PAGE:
Tuesday, May 21, 2013
Octave of Pentecost
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During the Octave of Pentecost, the Church celebrates more especially the glories of the grace of the Holy Ghost and His secret work of sanctification in the Mystical Body of Christ.

Originally the feast of Pentecost brought to an end in Rome the fifty days of the Easter celebrations and introduced the fast of the Ember Days of the summer quarter. Afterward, it became customary to continue the festivity for two more days, the Monday and the Tuesday, and, finally, after the time of Pope St. Leo the Great, it was extended like the Octave of Easter through the entire week. For many centuries, Pentecost Monday and Pentecost Tuesday were Holy Days of Obligation.

The fasting and abstinence on the Ember Days of Pentecost is unique in the Church as these are the only Ember Days celebrated without violet vestments. But the Ember Days of Pentecost are meant to be a joyful fast.

In medieval times, families in many parts of Europe would suspend a carved and painted wooden dove over their dining table during this time of Pentecost. Such a custom could be easily revived for the throughout the Octave of the Pentecost -- and imagine that dining room table covered with a white tablecloth, sprinkled with red rose petals.

Dom Guéranger, O.S.B. in The Liturgical Year insightfully writes: "The Christian Pentecost, prefigured by the ancient one of the Jews, is of the number of the feasts that were instituted by the apostles. As we have already remarked, it formerly shared with Easter the honour of the solemn administration of Baptism. Its octave, like that of Easter, and for the same reason, ended with the Saturday following the feast. The catechumens received Baptism on the night between Saturday and Sunday. So that the Pentecost Solemnity began on the vigil, for the Neophytes at once put on their white garments: on the eighth day, the Saturday, they laid them aside."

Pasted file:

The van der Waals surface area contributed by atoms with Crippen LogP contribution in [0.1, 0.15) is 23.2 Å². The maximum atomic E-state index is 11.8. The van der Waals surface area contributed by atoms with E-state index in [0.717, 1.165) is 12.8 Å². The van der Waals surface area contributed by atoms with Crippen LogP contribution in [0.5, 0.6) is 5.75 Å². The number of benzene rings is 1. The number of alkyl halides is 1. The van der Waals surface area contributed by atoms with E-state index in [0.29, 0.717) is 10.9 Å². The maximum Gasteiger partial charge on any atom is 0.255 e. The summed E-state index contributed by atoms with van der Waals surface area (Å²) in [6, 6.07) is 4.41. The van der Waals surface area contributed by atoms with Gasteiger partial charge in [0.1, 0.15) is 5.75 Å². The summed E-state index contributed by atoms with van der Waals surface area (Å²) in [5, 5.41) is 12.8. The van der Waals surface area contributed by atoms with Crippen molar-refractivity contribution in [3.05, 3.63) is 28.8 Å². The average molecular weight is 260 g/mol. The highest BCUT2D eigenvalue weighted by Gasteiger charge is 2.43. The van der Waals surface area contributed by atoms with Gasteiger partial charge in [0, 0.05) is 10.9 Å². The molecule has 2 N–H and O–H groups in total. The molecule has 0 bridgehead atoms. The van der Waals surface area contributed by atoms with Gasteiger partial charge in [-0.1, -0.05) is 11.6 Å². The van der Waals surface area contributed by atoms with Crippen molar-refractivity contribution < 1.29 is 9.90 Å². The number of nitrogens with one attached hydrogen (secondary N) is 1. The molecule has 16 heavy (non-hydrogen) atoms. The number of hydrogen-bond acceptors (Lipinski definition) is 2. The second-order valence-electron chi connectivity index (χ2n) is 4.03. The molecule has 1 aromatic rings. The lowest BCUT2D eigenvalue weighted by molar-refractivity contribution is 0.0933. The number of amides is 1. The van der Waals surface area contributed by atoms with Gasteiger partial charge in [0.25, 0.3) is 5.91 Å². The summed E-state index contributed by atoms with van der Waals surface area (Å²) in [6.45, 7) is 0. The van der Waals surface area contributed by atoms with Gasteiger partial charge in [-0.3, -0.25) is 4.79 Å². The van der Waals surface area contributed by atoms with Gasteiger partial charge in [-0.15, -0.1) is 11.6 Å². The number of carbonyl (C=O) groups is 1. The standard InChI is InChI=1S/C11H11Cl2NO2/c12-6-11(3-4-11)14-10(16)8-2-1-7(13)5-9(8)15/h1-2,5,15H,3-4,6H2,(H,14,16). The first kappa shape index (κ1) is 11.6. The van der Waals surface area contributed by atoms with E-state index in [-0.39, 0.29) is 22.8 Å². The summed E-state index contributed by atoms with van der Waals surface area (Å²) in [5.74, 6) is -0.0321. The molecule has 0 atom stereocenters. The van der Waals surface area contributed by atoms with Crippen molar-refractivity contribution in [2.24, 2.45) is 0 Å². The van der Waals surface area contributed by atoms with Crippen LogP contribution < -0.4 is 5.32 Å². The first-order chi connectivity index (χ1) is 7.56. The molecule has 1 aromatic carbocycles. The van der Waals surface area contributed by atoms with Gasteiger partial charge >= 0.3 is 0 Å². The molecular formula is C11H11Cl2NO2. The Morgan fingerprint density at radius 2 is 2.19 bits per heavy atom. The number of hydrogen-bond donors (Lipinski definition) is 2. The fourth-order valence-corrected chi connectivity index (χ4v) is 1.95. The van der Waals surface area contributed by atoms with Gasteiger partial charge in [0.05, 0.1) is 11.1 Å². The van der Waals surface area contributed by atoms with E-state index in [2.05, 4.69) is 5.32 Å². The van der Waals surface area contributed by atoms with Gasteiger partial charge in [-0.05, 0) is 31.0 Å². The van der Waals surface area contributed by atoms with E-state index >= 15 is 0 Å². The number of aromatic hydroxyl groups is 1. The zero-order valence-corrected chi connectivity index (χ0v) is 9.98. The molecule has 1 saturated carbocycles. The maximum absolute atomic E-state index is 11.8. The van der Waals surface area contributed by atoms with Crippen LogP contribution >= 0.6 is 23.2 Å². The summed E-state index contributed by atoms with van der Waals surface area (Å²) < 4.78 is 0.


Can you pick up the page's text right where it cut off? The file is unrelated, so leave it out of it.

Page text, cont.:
There is a profound connection of the Scripture readings at Mass during the Octave of Pentecost with each of the Sacraments. And the Stational Churches of the Octave of Pentecost have a unique connection to the stations during the Octave of Easter.

Up until 1955 but after the time of Pope St. Pius X, Octaves were arranged in the following hierarchical order:
  • Privileged Octaves
    • Privileged Octaves of the First Order
      • Octave of Easter
      • Octave of Pentecost (Notice it's rank in the utmost category!)
    • Privileged Octaves of the Second Order
      • Octave of Epiphany
      • Octave of Corpus Christi
    • Privileged Octaves of the Third Order
      • Octave of Christmas
      • Octave of the Ascension
      • Octave of the Sacred Heart
  • Common Octaves
    • Octave of the Immaculate Conception of the BVM
    • Octave of the Solemnity of St. Joseph
    • Octave of the Nativity of St. John the Baptist
    • Octave of Saints Peter and Paul
    • Octave of All Saints
    • Octave of the Assumption of the BVM
  • Simple Octaves
    • Octave of St. Stephen
    • Octave of St. John the Apostle
    • Octave of the Holy Innocents
Sadly, Paul VI abolished the Octave in 1969, although he did not even realize it when he signed the authorization, in one sad example of his lack of oversight. Thankfully, Traditional Catholic priests keep this Octave. And even some priests who say the Novus Ordo Mass choose to celebrate Votive Masses in Honor of the Holy Ghost over this week.

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